"robots did not write this" | spooky kitchens #23
June 17th, 2022. Restaurant inflation vs grocery inflation, Wonder's raise and...eventual...expansion, and Wendy's launches the Breakfast-verse.
Happy Friday y’all,
First thing’s first: you can also read this on the web, with slightly better aesthetics than your inbox. Just FYI.
And just a quick reminder: all green text is linked.* (*not always to anything important)
So what happened this week? (TL;DR)
DoorDash’s expanded ratings lists and reviews incentivize better pickup & delivery service.
Now fire all-star lists!
ratings & reviews may finally matter on DoorDash
“DoorDash Introduces New Features To Help Discover And Rate Local Restaurants” Stephanie Mlot, PC Mag.
With the introduction of new “All Star,” “most-liked,” and other rating-based lists (as well as actual written reviews), DoorDash has finally allowed customers to navigate by quality; and simultaneously incentivized restaurants to either step up their delivery game or otherwise gather better ratings.
Truly rare is the day that you see a restaurant with 4 stars or below on DoorDash (…that isn’t a national fast food chain). Nowadays that’s arguably because there are so many restaurants on the platform that it need only show you the cream of the crop; but the ratings have always been high. It would make sense if they’re a little skewed. More higher-rated restaurants means the selection on a given platform looks better to the consumer (“Wow, so many good restaurants on this delivery doodad!”). But until now, because most of them are so high, ratings have been of little help in making a final decision — and because they don’t matter much to the customer, they hold no weight for restaurants, either. And so the delivery meal experience, ultimately, doesn’t have to be held to as high a standard as dine-in or pickup.
(A quick aside: We know that Google reviews trend higher than Yelp, according to one paper, “driven in large part by higher ratings for chain restaurants on Google Maps,” which either points to more chain-friendly customers on Google, or easier gaming of ratings by restaurants (restaurants are not above this), or both. How delivery platform ratings stack up against those would be an interesting study (don’t look at me).)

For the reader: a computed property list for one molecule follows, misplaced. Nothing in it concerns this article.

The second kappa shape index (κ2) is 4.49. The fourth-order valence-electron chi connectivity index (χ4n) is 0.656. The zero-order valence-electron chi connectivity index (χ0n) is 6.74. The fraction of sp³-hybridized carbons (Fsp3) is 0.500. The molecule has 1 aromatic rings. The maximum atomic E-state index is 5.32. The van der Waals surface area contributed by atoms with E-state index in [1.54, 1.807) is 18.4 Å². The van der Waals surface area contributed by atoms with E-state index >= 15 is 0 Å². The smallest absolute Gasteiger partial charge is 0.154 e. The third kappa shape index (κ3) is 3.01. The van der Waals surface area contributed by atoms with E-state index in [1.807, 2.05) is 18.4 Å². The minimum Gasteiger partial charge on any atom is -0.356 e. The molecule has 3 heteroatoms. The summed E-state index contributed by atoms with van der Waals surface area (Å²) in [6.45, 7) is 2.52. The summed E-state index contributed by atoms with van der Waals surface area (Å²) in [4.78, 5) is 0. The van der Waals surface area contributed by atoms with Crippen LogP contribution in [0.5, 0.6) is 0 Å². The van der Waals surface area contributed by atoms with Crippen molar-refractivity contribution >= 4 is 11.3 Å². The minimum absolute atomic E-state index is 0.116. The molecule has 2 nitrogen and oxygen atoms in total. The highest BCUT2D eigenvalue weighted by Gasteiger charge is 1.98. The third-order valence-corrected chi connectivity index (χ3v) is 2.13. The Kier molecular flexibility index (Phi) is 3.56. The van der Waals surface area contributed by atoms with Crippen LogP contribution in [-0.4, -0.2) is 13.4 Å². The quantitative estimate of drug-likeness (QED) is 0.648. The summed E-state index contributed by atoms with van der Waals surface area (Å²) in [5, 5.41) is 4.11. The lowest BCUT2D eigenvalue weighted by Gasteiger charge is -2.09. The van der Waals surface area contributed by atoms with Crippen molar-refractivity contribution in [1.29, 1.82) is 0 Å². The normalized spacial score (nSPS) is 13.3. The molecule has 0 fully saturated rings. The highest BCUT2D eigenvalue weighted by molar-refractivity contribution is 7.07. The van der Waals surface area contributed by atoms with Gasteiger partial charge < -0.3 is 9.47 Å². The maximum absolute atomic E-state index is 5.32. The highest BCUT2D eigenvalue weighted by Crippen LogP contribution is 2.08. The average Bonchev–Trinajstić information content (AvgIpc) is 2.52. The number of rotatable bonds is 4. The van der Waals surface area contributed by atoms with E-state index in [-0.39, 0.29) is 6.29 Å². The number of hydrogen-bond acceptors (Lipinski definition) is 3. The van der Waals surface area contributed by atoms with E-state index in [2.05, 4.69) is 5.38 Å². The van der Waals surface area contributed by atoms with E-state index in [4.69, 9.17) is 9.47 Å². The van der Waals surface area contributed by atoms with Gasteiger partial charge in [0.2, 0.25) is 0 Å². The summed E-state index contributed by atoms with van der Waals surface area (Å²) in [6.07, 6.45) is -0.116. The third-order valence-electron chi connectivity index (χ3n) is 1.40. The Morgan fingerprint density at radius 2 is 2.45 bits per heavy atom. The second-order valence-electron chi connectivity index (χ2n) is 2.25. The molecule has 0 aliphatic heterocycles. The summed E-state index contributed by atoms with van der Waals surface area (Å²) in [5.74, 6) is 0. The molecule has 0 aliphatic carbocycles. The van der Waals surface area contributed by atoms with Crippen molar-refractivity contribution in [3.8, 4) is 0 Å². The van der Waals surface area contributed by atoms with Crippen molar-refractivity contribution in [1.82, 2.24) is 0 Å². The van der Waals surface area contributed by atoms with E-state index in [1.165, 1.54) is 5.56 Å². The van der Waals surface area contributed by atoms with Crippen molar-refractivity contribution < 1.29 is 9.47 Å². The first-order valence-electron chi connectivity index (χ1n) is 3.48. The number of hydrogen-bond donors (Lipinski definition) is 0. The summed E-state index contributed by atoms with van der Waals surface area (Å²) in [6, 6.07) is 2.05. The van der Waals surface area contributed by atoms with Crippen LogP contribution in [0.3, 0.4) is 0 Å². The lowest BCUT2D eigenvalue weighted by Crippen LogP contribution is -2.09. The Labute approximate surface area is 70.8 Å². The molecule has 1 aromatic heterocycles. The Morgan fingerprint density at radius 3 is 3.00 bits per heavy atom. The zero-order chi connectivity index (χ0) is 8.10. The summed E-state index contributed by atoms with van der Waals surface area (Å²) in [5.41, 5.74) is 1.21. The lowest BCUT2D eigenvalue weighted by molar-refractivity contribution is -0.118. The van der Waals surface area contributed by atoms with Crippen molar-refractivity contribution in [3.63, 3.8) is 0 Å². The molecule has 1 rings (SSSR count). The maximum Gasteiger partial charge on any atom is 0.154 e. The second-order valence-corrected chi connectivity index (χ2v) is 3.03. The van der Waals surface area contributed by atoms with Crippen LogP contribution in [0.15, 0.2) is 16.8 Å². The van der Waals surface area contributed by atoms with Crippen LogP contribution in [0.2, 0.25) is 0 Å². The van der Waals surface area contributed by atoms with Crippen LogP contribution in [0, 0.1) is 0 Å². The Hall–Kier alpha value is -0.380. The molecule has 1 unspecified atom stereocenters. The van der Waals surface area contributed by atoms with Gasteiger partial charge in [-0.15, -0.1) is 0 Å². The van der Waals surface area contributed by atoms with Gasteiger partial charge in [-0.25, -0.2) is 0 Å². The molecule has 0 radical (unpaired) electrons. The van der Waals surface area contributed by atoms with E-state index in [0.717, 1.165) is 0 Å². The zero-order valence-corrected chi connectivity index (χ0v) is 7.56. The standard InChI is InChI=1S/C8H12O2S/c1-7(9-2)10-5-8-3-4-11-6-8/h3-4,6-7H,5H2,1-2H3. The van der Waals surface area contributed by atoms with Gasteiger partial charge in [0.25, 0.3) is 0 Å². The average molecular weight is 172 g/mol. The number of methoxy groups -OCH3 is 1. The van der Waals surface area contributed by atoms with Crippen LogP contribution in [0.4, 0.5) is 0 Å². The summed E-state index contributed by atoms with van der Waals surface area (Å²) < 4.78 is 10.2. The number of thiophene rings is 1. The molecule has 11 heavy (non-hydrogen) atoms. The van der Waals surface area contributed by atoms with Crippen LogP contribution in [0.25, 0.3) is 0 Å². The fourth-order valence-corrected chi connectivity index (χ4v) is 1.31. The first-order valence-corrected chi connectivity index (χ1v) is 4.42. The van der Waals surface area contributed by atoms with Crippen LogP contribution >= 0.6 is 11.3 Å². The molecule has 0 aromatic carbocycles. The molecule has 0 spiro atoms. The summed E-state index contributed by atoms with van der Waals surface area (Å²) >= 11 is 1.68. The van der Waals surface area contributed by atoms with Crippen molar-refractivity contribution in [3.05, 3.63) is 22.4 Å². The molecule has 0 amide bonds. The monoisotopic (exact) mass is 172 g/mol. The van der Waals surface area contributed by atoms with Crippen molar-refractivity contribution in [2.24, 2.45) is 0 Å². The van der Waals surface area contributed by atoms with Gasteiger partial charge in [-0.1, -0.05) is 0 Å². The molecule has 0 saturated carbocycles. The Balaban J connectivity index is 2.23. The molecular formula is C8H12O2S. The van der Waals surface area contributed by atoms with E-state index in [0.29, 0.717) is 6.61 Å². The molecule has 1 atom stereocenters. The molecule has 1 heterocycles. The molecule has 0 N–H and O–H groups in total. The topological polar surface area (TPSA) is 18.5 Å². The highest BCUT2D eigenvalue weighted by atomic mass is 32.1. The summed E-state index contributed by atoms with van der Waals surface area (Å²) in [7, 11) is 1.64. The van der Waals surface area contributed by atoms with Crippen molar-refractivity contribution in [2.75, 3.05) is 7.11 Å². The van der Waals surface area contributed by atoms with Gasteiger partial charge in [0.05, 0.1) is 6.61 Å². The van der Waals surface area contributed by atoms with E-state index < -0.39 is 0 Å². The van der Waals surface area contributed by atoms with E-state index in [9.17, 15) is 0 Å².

DoorDash’s new high-rated restaurants lists and sorting may actually better-balance the app’s emphasis on quantity over quality of restaurants on its platform. Part of the draw of opening virtual brands is simply to occupy more real estate on the crowded app, primarily in those lists (“Most Popular Local Restaurants,” “Try Something New,” “Late Night Cravings”) that sit at the top of the home page of the platform (inclusion in a list is easily one of the best ways to draw more orders). But with multiple new lists dedicated to higher-rated restaurants – and customers able to check reviews and not have to just take DD’s word for it that they’re good – it now benefits restaurants markedly more to offer a quality to-go experience. Or at least, to get higher ratings.
That said, the more lists there are on DoorDash, the more diluted the benefits of inclusion on any one list. Lists draw more orders because they concentrate choices for customers that don’t want to browse endlessly (or at all). But if the user is simply browsing lists versus all restaurants, that doesn’t make the decision all that much easier for them.
In the end, these somewhat quality-based lists are just another tool for restaurants to game (or in some cases, to earn) as they vie for a coveted place at the top of the app. And while it doesn’t “fix” the mess of competition that is the marketplace, it’s a step in
the right a rightward-ish direction.
🤔 Restaurant inflation being lower than grocery inflation doesn’t necessarily make restaurants a better option. (“Study finds food inflation greater at home than restaurants” Fast Casual). A study by Mitsubishi UFJ Financial Group found that food-at-home price increases have outpaced food-away-from-home price increases, which “makes restaurants more appealing,” according to the company’s head of restaurant finance. The difference is about 4%. Frankly, this is not a great enough spread that consumers will notice, much less change their decision-making to prefer dining out more often – at least in part because restaurant inflation is marking up an already significantly more expensive option than food-at-home. Expectations, rather than raw numbers, guide most microeconomic decisions (that when added up, sway macroeconomic conditions). People expect food away from home to be more expensive than food at home, and will continue to make their decisions based on that (true) premise. If there’s a small disparity in inflation rates, in practice it is negligible, because most people will neither know about it nor change their behavior upon hearing about it. Unfortunately, restaurants, and especially ghost kitchens, should not get their hopes up about greater food-at-home inflation meaning people will keep ordering; ultimately when wallets tighten, people will still drop their night out (or takeout) before they do their grocery bags.